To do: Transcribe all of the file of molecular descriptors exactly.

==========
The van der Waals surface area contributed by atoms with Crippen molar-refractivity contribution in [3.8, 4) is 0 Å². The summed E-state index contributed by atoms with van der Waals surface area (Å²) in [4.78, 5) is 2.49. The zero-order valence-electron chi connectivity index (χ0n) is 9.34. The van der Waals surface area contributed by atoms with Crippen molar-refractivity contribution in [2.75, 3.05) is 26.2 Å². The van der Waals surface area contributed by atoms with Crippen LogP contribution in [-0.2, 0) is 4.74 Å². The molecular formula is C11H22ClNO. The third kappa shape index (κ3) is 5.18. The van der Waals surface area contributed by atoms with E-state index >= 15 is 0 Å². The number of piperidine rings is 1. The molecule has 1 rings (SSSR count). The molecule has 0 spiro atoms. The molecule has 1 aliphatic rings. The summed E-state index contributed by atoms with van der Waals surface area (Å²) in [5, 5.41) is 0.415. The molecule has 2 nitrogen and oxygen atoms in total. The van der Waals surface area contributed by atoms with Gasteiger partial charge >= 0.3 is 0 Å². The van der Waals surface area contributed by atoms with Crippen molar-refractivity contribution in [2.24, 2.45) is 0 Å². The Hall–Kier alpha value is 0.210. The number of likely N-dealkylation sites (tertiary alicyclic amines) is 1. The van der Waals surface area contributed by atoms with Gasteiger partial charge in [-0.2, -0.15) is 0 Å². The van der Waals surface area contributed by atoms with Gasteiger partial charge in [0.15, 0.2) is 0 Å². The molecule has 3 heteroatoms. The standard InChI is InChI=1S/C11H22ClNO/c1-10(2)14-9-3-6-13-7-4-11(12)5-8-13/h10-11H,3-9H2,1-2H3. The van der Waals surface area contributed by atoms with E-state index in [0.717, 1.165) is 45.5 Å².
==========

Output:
The van der Waals surface area contributed by atoms with Crippen molar-refractivity contribution in [3.8, 4) is 0 Å². The summed E-state index contributed by atoms with van der Waals surface area (Å²) in [4.78, 5) is 2.49. The zero-order valence-electron chi connectivity index (χ0n) is 9.34. The van der Waals surface area contributed by atoms with Crippen molar-refractivity contribution in [2.75, 3.05) is 26.2 Å². The van der Waals surface area contributed by atoms with Crippen LogP contribution in [-0.2, 0) is 4.74 Å². The molecular formula is C11H22ClNO. The third kappa shape index (κ3) is 5.18. The van der Waals surface area contributed by atoms with E-state index >= 15 is 0 Å². The number of piperidine rings is 1. The molecule has 1 rings (SSSR count). The molecule has 0 spiro atoms. The molecule has 1 aliphatic rings. The summed E-state index contributed by atoms with van der Waals surface area (Å²) in [5, 5.41) is 0.415. The molecule has 2 nitrogen and oxygen atoms in total. The van der Waals surface area contributed by atoms with Gasteiger partial charge >= 0.3 is 0 Å². The van der Waals surface area contributed by atoms with Crippen molar-refractivity contribution in [2.24, 2.45) is 0 Å². The Hall–Kier alpha value is 0.210. The number of likely N-dealkylation sites (tertiary alicyclic amines) is 1. The van der Waals surface area contributed by atoms with Gasteiger partial charge in [-0.2, -0.15) is 0 Å². The van der Waals surface area contributed by atoms with Gasteiger partial charge in [0.15, 0.2) is 0 Å². The molecule has 3 heteroatoms. The standard InChI is InChI=1S/C11H22ClNO/c1-10(2)14-9-3-6-13-7-4-11(12)5-8-13/h10-11H,3-9H2,1-2H3. The van der Waals surface area contributed by atoms with E-state index in [0.717, 1.165) is 45.5 Å².